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More info on U.S. Route 10 Alternate (Seattle, Washington)

U.S. Route 10 Alternate (Seattle, Washington): Wikis

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(Redirected to Washington State Route 900 article)

From Wikipedia, the free encyclopedia

WA-900.svg
State Route 900
Auxiliary route of I-90 (big).svg I-90
Defined by RCW 47.17.825, maintained by WSDOT
Length: 16.20 mi[1] (26.07 km)
Formed: 1964
West end: I-5.svg I-5 in Tukwila
Major
junctions:
WA-167.svg SR 167 in Renton
I-405.svgWA-169.svg I-405/SR 169 in Renton
East end: I-90.svg I-90 in Issaquah
State highways in Washington
< US 830 SR 901 >
Lists: current - Interstates - U.S. Routes - 1937-70 - 1964 renumbering

State Route 900 is a state highway in the state of Washington, USA, getting its number as the westernmost spur of Interstate 90. It extends 16.20 miles (26.07 km) from I-5 in Tukwila east to I-90 in Issaquah.

Contents

Route description

SR 900 begins at the intersection with Ryan Way at I-5 exit 157, near the southeast corner of Boeing Field. It heads south on Martin Luther King Jr. Way (formerly Empire Way), with ramps to and from I-5, before splitting from the alignment of I-5 and heading east into Renton (with a short section in Seattle). It heads into downtown Renton on Sunset Boulevard. At State Route 167, a one-way pair begins, with eastbound SR 900 on Third Street and westbound SR 900 on Second Street. At State Route 515, SR 900 heads northeast on Houser Way (eastbound) and Bronson Way (westbound), and after a block SR 900 east turns north on Mill Avenue to rejoin the westbound side on Bronson Way.

Just before Bronson Way crosses under I-405, SR 900 turns north along the west-side frontage road, Sunset Boulevard. Sunset crosses to the east side of I-405 and then turns east, however SR 900 enters I-405 for a one mile (1.6 km) overlap, exiting once again at Park Ave N. SR 900 turns east onto Park Ave N, which again becomes NE Sunset Blvd, taking SR 900 between the slopes of Cougar Mountain and Squak Mountain to its end at I-90 in Issaquah (though the name changes to Renton-Issaquah Road). Lake Sammamish State Park lies right across I-90 from the end of SR 900.

History

  • Before April 1, 1992, SR 900 continued west (compass north) along Martin Luther King, Jr. Way and Rainier Avenue to end at I-90 exit 3. The west end of SR 900 is now milepost 5.93 due to this truncation; the east end is milepost 21.64.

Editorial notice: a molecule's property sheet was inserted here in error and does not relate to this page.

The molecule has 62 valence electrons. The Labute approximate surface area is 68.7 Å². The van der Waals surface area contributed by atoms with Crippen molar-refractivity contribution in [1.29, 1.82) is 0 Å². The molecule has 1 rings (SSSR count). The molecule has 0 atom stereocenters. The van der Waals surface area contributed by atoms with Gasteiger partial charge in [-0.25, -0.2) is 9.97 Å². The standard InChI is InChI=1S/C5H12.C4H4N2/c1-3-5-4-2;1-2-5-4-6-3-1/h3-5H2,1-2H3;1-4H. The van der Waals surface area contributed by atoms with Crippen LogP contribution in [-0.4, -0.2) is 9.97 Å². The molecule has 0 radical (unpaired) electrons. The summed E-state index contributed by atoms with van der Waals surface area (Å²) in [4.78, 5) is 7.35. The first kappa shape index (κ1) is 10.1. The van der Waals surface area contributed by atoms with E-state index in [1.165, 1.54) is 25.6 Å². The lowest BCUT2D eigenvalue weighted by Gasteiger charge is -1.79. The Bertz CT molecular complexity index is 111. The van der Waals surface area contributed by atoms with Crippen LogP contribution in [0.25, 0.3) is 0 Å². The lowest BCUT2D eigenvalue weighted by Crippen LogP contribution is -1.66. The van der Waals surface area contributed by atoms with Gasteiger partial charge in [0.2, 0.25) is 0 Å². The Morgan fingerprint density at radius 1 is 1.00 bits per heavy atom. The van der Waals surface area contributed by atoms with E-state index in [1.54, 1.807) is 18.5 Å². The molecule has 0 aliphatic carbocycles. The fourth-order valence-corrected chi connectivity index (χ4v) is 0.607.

• Before the Lake Washington Floating Bridge was built across Lake Washington in 1940, SR 900 was one of the major roads east from Seattle, taking US 10 and Primary State Highway 2 around the south side of the lake. It had been established by the legislature as a State Highway in 1909,[1] and PSH 2 was completed for through traffic in 1915 (the last section being east of SR 900, through Snoqualmie Pass).[2] The opening of the bridge in 1940 moved US 10/PSH 2 to the direct route, and the old alignment became Alternate US 10 and PSH 2 RE (for Renton). In 1955,[3] Alternate US 10 was dropped, and it became SR 900 in 1964.

Exit list

The entire route is in King County.

Location Mile[1] Destinations Notes
Tukwila 0.00 M. L. King Way Continuation beyond Boing Access Road
0.00 Boeing Access Road to Airport Way, East Marginal Way Former SR 181
0.19 I-5 north – Seattle Interchange
0.65 I-5 south – Portland Interchange; eastbound exit and westbound entrance
Renton 3.97 SR 167 (Rainier Avenue) to I-405
4.56 SR 515 (Main Street)
5.40 SR 169 south to I-405Maple Valley, Enumclaw, Everett, Seattle, Tacoma
Houser Way Bypass Interchange; eastbound exit and westbound entrance
5.62 Sunset Boulevard Northeast
5.62 I-405 south – Tacoma West end of I-405 overlap; interchange; westbound exit and eastbound entrance
6.52 I-405 north – Everett East end of I-405 overlap; interchange
Issaquah 16.20 I-90Seattle, Spokane Interchange
16.20 Lake Sammamish State Park Continuation beyond I-90

References

External links


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